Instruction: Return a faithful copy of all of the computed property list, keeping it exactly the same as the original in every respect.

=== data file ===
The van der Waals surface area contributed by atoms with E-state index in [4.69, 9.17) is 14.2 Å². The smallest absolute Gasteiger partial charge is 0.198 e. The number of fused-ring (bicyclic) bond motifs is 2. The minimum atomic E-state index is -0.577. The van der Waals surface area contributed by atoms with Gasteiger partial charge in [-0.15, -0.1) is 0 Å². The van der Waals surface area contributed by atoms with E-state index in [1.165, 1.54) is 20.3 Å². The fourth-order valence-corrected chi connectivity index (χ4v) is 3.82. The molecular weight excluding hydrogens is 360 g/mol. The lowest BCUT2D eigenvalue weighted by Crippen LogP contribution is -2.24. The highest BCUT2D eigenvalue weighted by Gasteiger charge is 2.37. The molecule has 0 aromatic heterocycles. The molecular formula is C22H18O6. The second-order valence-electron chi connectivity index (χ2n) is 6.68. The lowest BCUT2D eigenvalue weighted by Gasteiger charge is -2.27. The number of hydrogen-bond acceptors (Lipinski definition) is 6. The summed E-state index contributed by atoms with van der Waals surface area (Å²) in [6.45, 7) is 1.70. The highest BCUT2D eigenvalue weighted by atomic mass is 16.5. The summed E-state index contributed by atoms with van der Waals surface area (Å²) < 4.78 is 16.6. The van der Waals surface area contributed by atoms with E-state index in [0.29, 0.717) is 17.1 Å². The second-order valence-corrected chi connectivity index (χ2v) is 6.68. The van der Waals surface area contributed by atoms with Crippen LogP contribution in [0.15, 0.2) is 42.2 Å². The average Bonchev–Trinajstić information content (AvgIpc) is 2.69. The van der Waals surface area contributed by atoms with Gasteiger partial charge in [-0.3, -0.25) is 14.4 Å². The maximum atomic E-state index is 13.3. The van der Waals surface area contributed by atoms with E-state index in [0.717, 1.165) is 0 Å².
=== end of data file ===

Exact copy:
The van der Waals surface area contributed by atoms with E-state index in [4.69, 9.17) is 14.2 Å². The smallest absolute Gasteiger partial charge is 0.198 e. The number of fused-ring (bicyclic) bond motifs is 2. The minimum atomic E-state index is -0.577. The van der Waals surface area contributed by atoms with Gasteiger partial charge in [-0.15, -0.1) is 0 Å². The van der Waals surface area contributed by atoms with E-state index in [1.165, 1.54) is 20.3 Å². The fourth-order valence-corrected chi connectivity index (χ4v) is 3.82. The molecular weight excluding hydrogens is 360 g/mol. The lowest BCUT2D eigenvalue weighted by Crippen LogP contribution is -2.24. The highest BCUT2D eigenvalue weighted by Gasteiger charge is 2.37. The molecule has 0 aromatic heterocycles. The molecular formula is C22H18O6. The second-order valence-electron chi connectivity index (χ2n) is 6.68. The lowest BCUT2D eigenvalue weighted by Gasteiger charge is -2.27. The number of hydrogen-bond acceptors (Lipinski definition) is 6. The summed E-state index contributed by atoms with van der Waals surface area (Å²) in [6.45, 7) is 1.70. The highest BCUT2D eigenvalue weighted by atomic mass is 16.5. The summed E-state index contributed by atoms with van der Waals surface area (Å²) < 4.78 is 16.6. The van der Waals surface area contributed by atoms with E-state index in [0.29, 0.717) is 17.1 Å². The second-order valence-corrected chi connectivity index (χ2v) is 6.68. The van der Waals surface area contributed by atoms with Crippen LogP contribution in [0.15, 0.2) is 42.2 Å². The average Bonchev–Trinajstić information content (AvgIpc) is 2.69. The van der Waals surface area contributed by atoms with Gasteiger partial charge in [-0.3, -0.25) is 14.4 Å². The maximum atomic E-state index is 13.3. The van der Waals surface area contributed by atoms with E-state index in [0.717, 1.165) is 0 Å².